Handle With Care

15 Tips to Protect and Troubleshoot Your Marine Electronics

January 24, 2013
Protect electronics

Protect electronics

Use a micro­fiber cloth and eyeglass cleaner on screens. Furuno USA

New electronics generally come with a manual, and manufacturers’ websites are filled with answers to frequently asked questions. But to cut through some of that research, I compiled these 15 tips, suggestions and advisories that can benefit any boating angler.

I queried the service specialists at Furuno, Garmin, Raymarine, Simrad, Lowrance, and Humminbird to tell me about common issues and common solutions. Here are some of the many thoughts they provided:



| |Back up waypoints to a memory card. (Courtesy Furuno USA)|

1. Back up waypoints and settings on a memory card. Most units use SD cards now — a 2GB SD card from a company like SanDisk should work. Manuals offer instruction, though the process is fairly common. Note: Any time you have to do a master reset of your MFD, it wipes out all waypoints. So back up frequently.

2. To prevent fouling, paint your ­transducer with water-based paint made for transducers. Brands include MDR, Woolsey, Pettit and Sea Hawk. Never use spray paint or ketone-based paint.


3. Protect power and data cables from ­corrosion by covering connectors left exposed to the elements. Most companies include a protective weather cap for cables. If your cables have these covers, use them every time you unplug the connectors. If you don’t have such covers, find an area to store the connectors that’s completely dry and covered.

| |(Courtesy Furuno USA)|

4. Just as home computers are ­susceptible to power surges, so are the electronics aboard your vessel. Take care to isolate electronics from surges. That may have been done during installation, but if you’re not sure, never start the vessel’s engine(s) with the electronics turned on. It can cause equipment lockup, loss of data, or damage the unit.


5. Never leave a fish finder in a closed car or trunk. Extremely high temperatures can harm the unit.

Easy Fixes/Shortcuts

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| |(Courtesy Furuno USA)|


6. If you’ve stored your boat, the ­autopilot might misbehave during spring commissioning. If the vessel indicator on the display starts crabbing or shows the wrong direction, try recalibrating the electronic compass (check your manual).

7. Use a labeling machine (like a Brother P-Touch) to identify cables, especially if the displays are coming off the boat for the season. It can also be useful to create a wiring diagram, and even list the NMEA 0183 and/or 2000 data messages being sent to and from data ports.

| |(Courtesy Furuno USA)|

8. When one device stops working, make sure that piece of equipment is receiving power from the battery. While most newer boats have gauges that display battery power, they can’t indicate a problem with a cable or connection. A handheld voltmeter (or multimeter) can be used to test a cable for proper voltage.

A voltmeter has two leads: red for positive, black for negative or power ground. Remove the power cable from the back of the nonfunctioning device. Attach the red lead to the positive connector and the black lead to the ground connector on the cable. The reading should closely match the reading from your battery gauge. If there’s a significant difference in voltage, the power-cable installation should be inspected. If the meter reads zero, check the in-line fuse on the power cable.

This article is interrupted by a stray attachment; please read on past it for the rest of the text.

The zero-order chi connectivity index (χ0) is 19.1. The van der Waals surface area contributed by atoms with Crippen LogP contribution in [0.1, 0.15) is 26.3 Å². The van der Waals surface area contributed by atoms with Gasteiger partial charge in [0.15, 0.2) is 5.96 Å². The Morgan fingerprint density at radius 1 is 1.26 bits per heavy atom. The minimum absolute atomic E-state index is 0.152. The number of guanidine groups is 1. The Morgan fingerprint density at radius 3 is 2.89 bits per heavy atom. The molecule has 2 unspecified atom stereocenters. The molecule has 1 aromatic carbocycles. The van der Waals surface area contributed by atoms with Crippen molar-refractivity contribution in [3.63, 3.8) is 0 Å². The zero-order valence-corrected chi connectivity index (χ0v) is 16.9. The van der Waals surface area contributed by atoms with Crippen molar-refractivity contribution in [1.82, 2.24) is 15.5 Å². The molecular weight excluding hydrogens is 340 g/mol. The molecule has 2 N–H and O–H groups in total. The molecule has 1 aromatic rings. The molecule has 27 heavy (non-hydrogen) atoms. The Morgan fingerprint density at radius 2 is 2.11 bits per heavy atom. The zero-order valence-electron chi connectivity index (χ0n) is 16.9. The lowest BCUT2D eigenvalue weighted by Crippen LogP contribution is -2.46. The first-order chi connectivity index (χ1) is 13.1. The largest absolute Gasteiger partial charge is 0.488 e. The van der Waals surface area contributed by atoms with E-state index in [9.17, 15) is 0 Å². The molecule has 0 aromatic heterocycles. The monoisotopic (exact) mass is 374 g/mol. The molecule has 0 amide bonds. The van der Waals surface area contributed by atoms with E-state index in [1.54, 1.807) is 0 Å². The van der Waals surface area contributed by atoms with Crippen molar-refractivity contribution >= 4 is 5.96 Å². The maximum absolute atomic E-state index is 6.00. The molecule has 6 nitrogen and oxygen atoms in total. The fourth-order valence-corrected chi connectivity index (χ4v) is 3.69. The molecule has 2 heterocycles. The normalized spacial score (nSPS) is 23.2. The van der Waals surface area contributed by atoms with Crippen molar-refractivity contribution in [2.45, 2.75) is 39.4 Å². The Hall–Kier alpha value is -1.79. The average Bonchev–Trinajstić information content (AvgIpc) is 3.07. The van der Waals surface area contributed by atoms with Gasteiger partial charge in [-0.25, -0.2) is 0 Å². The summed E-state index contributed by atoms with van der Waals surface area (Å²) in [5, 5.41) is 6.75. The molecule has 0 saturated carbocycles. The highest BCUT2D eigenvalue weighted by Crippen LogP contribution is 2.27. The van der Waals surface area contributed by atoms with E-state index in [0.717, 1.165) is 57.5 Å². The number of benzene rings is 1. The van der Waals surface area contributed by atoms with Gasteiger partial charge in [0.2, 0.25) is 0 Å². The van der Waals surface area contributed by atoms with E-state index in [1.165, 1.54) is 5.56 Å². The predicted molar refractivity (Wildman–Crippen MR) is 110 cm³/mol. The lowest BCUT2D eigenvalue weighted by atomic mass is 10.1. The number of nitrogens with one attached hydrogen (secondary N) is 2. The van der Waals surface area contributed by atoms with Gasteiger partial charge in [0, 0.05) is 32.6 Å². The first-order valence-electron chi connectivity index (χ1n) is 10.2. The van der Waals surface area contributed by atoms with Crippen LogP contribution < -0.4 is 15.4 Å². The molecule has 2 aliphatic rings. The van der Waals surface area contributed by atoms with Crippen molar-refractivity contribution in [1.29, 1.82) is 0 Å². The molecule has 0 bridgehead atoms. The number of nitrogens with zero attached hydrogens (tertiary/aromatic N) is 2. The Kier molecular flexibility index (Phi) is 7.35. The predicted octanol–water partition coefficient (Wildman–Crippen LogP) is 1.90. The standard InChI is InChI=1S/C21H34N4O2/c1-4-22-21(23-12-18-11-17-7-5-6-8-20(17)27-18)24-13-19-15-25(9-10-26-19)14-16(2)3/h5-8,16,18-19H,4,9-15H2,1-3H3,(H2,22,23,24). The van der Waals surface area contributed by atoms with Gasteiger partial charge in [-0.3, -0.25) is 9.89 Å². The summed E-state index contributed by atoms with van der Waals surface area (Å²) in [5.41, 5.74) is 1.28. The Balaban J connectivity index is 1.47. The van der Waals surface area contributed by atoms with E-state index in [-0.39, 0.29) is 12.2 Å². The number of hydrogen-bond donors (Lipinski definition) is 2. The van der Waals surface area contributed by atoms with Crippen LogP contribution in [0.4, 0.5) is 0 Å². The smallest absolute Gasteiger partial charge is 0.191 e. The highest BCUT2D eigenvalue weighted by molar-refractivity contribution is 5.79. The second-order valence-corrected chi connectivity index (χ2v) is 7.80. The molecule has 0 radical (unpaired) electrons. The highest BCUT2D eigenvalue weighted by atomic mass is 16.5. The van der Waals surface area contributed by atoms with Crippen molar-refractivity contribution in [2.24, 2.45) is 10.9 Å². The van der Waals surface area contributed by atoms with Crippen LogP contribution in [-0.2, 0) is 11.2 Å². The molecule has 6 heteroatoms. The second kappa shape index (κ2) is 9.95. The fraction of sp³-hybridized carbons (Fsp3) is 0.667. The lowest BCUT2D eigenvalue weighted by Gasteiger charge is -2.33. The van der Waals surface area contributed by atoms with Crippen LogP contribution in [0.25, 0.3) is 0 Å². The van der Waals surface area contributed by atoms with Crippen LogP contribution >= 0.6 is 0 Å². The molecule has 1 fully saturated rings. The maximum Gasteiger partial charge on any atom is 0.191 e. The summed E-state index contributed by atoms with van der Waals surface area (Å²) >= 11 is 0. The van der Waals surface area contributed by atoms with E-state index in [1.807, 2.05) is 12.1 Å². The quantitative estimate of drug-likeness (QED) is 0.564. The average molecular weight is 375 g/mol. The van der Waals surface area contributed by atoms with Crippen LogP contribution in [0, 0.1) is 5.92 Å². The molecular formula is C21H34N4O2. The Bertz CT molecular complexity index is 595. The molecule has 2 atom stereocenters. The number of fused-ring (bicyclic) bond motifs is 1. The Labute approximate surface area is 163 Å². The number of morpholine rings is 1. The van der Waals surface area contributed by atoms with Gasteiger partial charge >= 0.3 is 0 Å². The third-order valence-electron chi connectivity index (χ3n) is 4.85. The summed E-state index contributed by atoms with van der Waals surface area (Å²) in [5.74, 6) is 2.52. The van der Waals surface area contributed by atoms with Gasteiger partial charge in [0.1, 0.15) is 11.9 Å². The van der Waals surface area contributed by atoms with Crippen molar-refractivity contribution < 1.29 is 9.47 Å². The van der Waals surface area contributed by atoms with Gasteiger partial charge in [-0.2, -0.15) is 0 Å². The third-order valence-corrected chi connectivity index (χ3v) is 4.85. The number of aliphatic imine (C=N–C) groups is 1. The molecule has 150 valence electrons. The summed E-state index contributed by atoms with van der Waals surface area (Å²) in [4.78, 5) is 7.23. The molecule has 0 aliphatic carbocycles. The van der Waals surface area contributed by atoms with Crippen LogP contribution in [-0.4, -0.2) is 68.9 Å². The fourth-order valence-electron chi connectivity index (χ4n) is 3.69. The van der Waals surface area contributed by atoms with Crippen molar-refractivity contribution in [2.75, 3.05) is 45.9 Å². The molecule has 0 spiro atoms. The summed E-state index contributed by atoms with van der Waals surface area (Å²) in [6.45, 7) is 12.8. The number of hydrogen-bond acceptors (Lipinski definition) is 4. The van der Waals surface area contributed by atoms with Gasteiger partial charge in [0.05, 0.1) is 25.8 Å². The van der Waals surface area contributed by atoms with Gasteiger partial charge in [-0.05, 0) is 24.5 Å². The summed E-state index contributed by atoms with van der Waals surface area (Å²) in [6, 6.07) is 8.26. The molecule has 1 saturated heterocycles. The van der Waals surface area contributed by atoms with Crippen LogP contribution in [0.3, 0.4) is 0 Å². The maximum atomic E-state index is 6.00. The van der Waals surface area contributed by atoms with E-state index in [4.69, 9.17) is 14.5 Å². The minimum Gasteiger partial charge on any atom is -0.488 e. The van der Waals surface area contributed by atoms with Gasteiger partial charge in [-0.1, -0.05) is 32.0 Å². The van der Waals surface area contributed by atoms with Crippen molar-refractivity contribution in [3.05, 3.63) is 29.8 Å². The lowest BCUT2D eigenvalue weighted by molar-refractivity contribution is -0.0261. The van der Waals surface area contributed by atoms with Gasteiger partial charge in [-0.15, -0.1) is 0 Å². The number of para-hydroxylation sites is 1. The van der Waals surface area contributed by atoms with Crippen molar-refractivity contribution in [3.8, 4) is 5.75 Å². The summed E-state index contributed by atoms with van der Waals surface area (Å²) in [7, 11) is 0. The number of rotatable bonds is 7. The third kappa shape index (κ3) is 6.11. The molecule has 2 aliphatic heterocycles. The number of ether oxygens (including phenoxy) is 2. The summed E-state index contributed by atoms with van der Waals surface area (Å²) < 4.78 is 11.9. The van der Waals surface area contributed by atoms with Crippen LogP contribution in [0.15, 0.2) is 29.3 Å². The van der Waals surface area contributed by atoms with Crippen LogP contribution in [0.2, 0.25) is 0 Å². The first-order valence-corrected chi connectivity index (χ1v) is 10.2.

Periodic Checks

9. Ensure that all DC contacts on your boat’s main DC bus panel are clear of corrosion, and that all connections are tight.

10. Regularly inspect radio antennas for any cracks or crazing in the epoxy finish that could allow in ­moisture and cause failure.

11 The autopilot pump and its ­associated fittings and tubing should be regularly inspected for fluid leakage. Loss of fluid can lead to deteriorating performance or outright autopilot failure. A leaking fitting can allow air to enter the system, causing additional performance issues.

12. Common troubleshooting checks for fish finders:

• Set all features to auto or restore defaults.
• Check connections and pins (make sure they haven’t been bent, broken or pushed in). Broken pins can be straightened with needle-nose pliers, but that might also break the pin.
• Check cables for nicks and cuts. Repair nicks with electrical tape.
• Check accessories: Unplug all ­accessories except the power cable to the fish finder. If it operates properly, reconnect the transducer and accessories one by one till the problem returns.
• Check for proper voltage to your sounder at the connection to the battery or at the fuse panel. Check with all electrical equipment and main motor running. (Operating-voltage range is found in your manual.)
• Check for electrical interference by first operating your sounder with all electrical equipment and motors off. Turn on each additional piece of equipment one at a time until the problem recurs.


13. When washing your boat, keep hose streams away from the rotary joint of any open-array radar. This point of rotation is protected via seals and gaskets, but high pressure can force water into the radar, which can ­ultimately lead to the unit’s failure.

14. Keep your screen clean by using eyeglass cleaner and a cloth. Use only nonsolvent (no alcohol, no ammonia, etc.) cleaners. In most cases, clean water and a 3M microfiber cloth eliminate most smears and particles. Avoid using boat soaps on screens; use only microfiber cloths — no paper towels, boat rags, shirttails, etc.

15. If your boat remains in the water for a long period time, algae and other marine growth can reduce the effectiveness of a transducer. Periodically clean the face of the ­transducer with liquid detergent.


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